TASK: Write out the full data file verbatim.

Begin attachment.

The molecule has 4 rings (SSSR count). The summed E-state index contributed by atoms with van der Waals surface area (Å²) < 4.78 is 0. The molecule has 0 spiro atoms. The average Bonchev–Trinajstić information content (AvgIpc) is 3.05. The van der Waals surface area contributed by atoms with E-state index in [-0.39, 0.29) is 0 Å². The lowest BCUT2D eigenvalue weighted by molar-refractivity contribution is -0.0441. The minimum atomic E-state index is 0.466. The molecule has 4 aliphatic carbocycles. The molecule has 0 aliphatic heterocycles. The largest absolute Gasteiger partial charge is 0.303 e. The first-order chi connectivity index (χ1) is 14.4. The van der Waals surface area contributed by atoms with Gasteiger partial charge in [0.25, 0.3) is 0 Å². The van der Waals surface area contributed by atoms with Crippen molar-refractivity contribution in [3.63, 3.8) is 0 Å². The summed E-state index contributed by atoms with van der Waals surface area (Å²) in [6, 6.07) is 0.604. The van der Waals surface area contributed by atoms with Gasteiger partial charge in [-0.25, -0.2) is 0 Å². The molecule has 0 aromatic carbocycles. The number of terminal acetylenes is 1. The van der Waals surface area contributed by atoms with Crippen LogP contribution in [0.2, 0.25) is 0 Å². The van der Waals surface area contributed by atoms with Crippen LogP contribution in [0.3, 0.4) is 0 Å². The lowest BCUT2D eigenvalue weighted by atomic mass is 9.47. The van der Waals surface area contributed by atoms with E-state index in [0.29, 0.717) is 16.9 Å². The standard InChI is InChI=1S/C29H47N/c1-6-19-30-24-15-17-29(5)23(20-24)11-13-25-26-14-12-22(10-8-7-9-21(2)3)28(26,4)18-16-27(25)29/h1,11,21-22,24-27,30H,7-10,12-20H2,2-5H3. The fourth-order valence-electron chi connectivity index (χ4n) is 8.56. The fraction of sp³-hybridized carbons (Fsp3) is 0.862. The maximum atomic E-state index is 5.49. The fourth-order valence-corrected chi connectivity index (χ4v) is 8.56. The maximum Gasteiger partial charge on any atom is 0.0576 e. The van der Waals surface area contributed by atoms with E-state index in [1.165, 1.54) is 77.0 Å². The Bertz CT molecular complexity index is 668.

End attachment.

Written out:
The molecule has 4 rings (SSSR count). The summed E-state index contributed by atoms with van der Waals surface area (Å²) < 4.78 is 0. The molecule has 0 spiro atoms. The average Bonchev–Trinajstić information content (AvgIpc) is 3.05. The van der Waals surface area contributed by atoms with E-state index in [-0.39, 0.29) is 0 Å². The lowest BCUT2D eigenvalue weighted by molar-refractivity contribution is -0.0441. The minimum atomic E-state index is 0.466. The molecule has 4 aliphatic carbocycles. The molecule has 0 aliphatic heterocycles. The largest absolute Gasteiger partial charge is 0.303 e. The first-order chi connectivity index (χ1) is 14.4. The van der Waals surface area contributed by atoms with Gasteiger partial charge in [0.25, 0.3) is 0 Å². The van der Waals surface area contributed by atoms with Crippen molar-refractivity contribution in [3.63, 3.8) is 0 Å². The summed E-state index contributed by atoms with van der Waals surface area (Å²) in [6, 6.07) is 0.604. The van der Waals surface area contributed by atoms with Gasteiger partial charge in [-0.25, -0.2) is 0 Å². The molecule has 0 aromatic carbocycles. The number of terminal acetylenes is 1. The van der Waals surface area contributed by atoms with Crippen LogP contribution in [0.2, 0.25) is 0 Å². The van der Waals surface area contributed by atoms with Crippen LogP contribution in [0.3, 0.4) is 0 Å². The lowest BCUT2D eigenvalue weighted by atomic mass is 9.47. The van der Waals surface area contributed by atoms with E-state index in [0.29, 0.717) is 16.9 Å². The standard InChI is InChI=1S/C29H47N/c1-6-19-30-24-15-17-29(5)23(20-24)11-13-25-26-14-12-22(10-8-7-9-21(2)3)28(26,4)18-16-27(25)29/h1,11,21-22,24-27,30H,7-10,12-20H2,2-5H3. The fourth-order valence-electron chi connectivity index (χ4n) is 8.56. The fraction of sp³-hybridized carbons (Fsp3) is 0.862. The maximum atomic E-state index is 5.49. The fourth-order valence-corrected chi connectivity index (χ4v) is 8.56. The maximum Gasteiger partial charge on any atom is 0.0576 e. The van der Waals surface area contributed by atoms with E-state index in [1.165, 1.54) is 77.0 Å². The Bertz CT molecular complexity index is 668.